College campuses stomp out smoking

Are campus-wide smoking bans a great way to curb tobacco use or a violation of rights?

College campuses are notoriously safe zones for freedom of expression, but one of those expressions is becoming increasingly prohibited: smoking.

Public smoking bans have been trickling across the country for years now, including one initiated in NYC this past May. However, colleges have been making plans for smoke-free campuses for years and especially now, as the smoking rate is 30 percent among college students, according to the American Nonsmokers Rights Foundation.

The ANR reports 530 college campuses are now 100 percent smoke-free. Many more schools, like the University of Oklahoma’s Norman campus, will be initiating a campus-wide smoking ban this coming year.

“It is time for us to take this action,” said OU President David Boren during his State of the University address this week.

That sentiment is rapidly spreading among the higher education community, as students have been a prime target for the tobacco industry for years.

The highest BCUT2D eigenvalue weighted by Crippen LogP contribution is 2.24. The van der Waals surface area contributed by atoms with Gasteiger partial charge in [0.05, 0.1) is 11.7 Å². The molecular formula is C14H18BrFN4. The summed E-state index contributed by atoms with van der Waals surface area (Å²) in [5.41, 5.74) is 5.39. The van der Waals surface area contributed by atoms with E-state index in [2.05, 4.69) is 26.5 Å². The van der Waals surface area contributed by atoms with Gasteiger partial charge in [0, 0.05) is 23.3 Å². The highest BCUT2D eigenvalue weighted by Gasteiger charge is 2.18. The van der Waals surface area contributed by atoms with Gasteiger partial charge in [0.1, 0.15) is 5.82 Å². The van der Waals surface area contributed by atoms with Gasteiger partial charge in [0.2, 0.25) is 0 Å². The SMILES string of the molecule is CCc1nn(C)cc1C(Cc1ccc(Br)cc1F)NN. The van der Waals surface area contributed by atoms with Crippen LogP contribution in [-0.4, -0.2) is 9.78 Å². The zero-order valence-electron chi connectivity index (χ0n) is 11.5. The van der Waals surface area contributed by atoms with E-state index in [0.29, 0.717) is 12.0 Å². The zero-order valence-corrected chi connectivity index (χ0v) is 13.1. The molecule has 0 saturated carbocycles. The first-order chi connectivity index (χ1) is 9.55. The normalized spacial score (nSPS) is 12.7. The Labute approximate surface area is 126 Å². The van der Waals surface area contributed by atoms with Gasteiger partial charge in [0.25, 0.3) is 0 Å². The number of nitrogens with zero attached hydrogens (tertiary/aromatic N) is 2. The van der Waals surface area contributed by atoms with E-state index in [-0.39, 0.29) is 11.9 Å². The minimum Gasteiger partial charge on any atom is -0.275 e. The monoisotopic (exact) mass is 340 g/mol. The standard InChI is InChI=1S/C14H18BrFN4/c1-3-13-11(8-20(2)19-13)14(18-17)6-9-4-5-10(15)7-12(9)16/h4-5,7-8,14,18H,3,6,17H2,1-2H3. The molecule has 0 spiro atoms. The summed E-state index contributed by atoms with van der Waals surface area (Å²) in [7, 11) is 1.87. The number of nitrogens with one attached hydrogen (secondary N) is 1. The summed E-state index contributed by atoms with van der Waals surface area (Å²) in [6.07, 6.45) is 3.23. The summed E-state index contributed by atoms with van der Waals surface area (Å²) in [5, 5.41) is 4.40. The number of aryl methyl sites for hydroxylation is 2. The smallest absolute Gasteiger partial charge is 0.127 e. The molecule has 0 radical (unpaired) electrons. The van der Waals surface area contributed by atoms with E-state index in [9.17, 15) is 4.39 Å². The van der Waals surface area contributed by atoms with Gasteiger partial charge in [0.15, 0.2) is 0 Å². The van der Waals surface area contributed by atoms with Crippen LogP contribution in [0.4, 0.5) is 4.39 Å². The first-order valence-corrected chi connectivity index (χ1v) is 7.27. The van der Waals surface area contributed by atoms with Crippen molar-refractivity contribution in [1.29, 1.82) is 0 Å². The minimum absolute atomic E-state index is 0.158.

“One need only look at promotions held in bars across campuses all over the country to realize that 18-24 year olds are important to the tobacco industry,” according to the ANR.

But is a campus-wide smoking ban fair to student smokers? John Nothdurft, director of government relations for the Heartland Institute, said those bans could become a legal dilemma.

“Historically, there have been designated areas for smokers,” said Nothdurft. “Now colleges are trying to even get rid of those and that could be a First Amendment issue.”

He also said forcing students to leave campus in order to light up could become a safety problem for schools that are located in dangerous areas. However, Nothdurft says that, similar to alcohol bans, smoking bans cannot truly be enforced on campuses. He views the bans as a marketing technique by schools to convince parents that students will be safer and healthier on campus.

“It’s not really that colleges truly believe they are going to enforce it with an iron fist,” he said. “What they are trying to do is say, ‘We are smoke-free’ so they can kind of put in on their mailings to parents to let them know they will take care of their kid. It’s more of a selling point.”

What do you think? Has your campus gone smoke-free? Do you want it to be?



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